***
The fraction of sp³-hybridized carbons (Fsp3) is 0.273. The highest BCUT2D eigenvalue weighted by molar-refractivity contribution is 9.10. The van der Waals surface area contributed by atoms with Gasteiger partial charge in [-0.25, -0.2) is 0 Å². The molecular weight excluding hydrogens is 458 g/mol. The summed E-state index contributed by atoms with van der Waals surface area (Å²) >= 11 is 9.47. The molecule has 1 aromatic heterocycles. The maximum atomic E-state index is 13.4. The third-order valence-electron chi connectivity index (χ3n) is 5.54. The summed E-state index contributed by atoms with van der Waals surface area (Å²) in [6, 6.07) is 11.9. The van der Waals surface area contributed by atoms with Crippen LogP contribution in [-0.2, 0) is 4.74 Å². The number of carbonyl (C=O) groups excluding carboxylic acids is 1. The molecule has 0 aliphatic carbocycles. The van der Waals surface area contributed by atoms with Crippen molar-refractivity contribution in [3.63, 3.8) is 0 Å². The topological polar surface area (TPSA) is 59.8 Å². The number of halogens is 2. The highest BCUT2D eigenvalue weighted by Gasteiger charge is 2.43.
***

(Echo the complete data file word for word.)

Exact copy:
The fraction of sp³-hybridized carbons (Fsp3) is 0.273. The highest BCUT2D eigenvalue weighted by molar-refractivity contribution is 9.10. The van der Waals surface area contributed by atoms with Gasteiger partial charge in [-0.25, -0.2) is 0 Å². The molecular weight excluding hydrogens is 458 g/mol. The summed E-state index contributed by atoms with van der Waals surface area (Å²) >= 11 is 9.47. The molecule has 1 aromatic heterocycles. The maximum atomic E-state index is 13.4. The third-order valence-electron chi connectivity index (χ3n) is 5.54. The summed E-state index contributed by atoms with van der Waals surface area (Å²) in [6, 6.07) is 11.9. The van der Waals surface area contributed by atoms with Crippen LogP contribution in [-0.2, 0) is 4.74 Å². The number of carbonyl (C=O) groups excluding carboxylic acids is 1. The molecule has 0 aliphatic carbocycles. The van der Waals surface area contributed by atoms with Crippen molar-refractivity contribution in [3.63, 3.8) is 0 Å². The topological polar surface area (TPSA) is 59.8 Å². The number of halogens is 2. The highest BCUT2D eigenvalue weighted by Gasteiger charge is 2.43.